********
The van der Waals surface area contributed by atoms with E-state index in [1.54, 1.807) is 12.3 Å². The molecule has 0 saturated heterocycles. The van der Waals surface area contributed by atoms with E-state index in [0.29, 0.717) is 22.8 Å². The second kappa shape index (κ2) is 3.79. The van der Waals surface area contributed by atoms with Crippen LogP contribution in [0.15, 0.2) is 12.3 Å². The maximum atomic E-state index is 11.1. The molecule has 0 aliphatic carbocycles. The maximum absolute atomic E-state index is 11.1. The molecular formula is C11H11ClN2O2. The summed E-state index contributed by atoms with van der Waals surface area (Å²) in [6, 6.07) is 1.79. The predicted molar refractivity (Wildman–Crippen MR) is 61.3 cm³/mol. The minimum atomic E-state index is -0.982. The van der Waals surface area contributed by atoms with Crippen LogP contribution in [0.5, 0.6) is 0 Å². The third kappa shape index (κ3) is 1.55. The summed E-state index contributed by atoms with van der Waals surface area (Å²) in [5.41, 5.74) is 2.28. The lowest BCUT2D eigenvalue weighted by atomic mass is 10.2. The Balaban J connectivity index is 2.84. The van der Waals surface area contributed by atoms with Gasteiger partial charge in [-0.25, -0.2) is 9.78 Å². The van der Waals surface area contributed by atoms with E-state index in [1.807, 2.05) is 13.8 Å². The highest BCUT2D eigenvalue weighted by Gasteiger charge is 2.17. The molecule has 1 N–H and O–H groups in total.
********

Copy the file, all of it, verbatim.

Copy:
The van der Waals surface area contributed by atoms with E-state index in [1.54, 1.807) is 12.3 Å². The molecule has 0 saturated heterocycles. The van der Waals surface area contributed by atoms with E-state index in [0.29, 0.717) is 22.8 Å². The second kappa shape index (κ2) is 3.79. The van der Waals surface area contributed by atoms with Crippen LogP contribution in [0.15, 0.2) is 12.3 Å². The maximum atomic E-state index is 11.1. The molecule has 0 aliphatic carbocycles. The maximum absolute atomic E-state index is 11.1. The molecular formula is C11H11ClN2O2. The summed E-state index contributed by atoms with van der Waals surface area (Å²) in [6, 6.07) is 1.79. The predicted molar refractivity (Wildman–Crippen MR) is 61.3 cm³/mol. The minimum atomic E-state index is -0.982. The van der Waals surface area contributed by atoms with Crippen LogP contribution in [0.5, 0.6) is 0 Å². The third kappa shape index (κ3) is 1.55. The summed E-state index contributed by atoms with van der Waals surface area (Å²) in [5.41, 5.74) is 2.28. The lowest BCUT2D eigenvalue weighted by atomic mass is 10.2. The Balaban J connectivity index is 2.84. The van der Waals surface area contributed by atoms with Gasteiger partial charge in [-0.25, -0.2) is 9.78 Å². The van der Waals surface area contributed by atoms with E-state index in [1.807, 2.05) is 13.8 Å². The highest BCUT2D eigenvalue weighted by Gasteiger charge is 2.17. The molecule has 1 N–H and O–H groups in total.